3. Example Calculation:

    Let's say you received 100 CSAT survey responses. Out of those, 62 customers rated their experience as "satisfied" or "very satisfied."

    CSAT Score = (62 Satisfied Responses / 100 Total Responses) x 100 = 62%

    In this example, your CSAT score would be 62%.

    What is a good CSAT score?

    There's no single "magic number" that defines a good CSAT score. It can vary depending on your industry and specific goals. However, here's a general guideline:

    • Above 80%: Considered a world-class score, indicating exceptional customer satisfaction.
    • Between 75% and 80%: Represents a good level of satisfaction, but there's still room for improvement.
    • Between 60% and 75%: Indicates an average satisfaction level. Analyze the feedback to identify areas for improvement.
    • Below 60%: Suggests potential customer dissatisfaction. Take a closer look at the feedback to address critical issues.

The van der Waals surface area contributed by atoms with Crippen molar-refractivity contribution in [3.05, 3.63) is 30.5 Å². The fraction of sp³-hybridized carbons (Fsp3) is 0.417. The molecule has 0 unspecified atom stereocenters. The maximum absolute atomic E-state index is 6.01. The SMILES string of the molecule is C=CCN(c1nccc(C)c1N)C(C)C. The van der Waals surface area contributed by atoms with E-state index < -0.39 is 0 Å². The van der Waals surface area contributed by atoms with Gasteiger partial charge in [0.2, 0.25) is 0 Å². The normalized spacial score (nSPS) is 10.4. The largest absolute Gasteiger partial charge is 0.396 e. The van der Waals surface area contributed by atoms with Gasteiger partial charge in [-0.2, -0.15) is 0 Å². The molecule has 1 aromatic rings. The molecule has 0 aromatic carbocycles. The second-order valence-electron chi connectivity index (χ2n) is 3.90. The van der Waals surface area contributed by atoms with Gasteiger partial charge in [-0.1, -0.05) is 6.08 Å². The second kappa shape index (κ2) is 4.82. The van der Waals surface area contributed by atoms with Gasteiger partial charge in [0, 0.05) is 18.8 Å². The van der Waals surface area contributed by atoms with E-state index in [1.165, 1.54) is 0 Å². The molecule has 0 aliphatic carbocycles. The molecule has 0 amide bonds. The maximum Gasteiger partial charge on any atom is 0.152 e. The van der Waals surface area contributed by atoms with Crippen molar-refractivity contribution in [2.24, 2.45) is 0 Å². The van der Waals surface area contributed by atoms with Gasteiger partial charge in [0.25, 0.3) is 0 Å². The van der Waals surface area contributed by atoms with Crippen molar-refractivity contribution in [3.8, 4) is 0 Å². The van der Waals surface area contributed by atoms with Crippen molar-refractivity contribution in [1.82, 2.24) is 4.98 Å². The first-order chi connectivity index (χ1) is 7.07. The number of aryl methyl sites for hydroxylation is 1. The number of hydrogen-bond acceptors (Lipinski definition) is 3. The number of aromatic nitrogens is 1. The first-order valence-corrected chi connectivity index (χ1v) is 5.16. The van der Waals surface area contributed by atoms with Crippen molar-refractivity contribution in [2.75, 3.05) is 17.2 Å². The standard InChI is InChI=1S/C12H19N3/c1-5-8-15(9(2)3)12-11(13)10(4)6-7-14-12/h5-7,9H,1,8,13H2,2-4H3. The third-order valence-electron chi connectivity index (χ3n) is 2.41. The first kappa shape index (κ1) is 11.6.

Keep in mind that your ideal CSAT score will depend on the industry benchmarks, your historical performance, and qualitative customer feedback.

    How to Use CSAT?

    CSAT on its own is just one piece of the puzzle. It may give you a snapshot of customer sentiment, but you need to understand the "why" behind the score.

    Still, CSAT is a handy tool to measure customer satisfaction with a specific interaction. What else does CSAT bring to the table, you ask?

    Here's a list: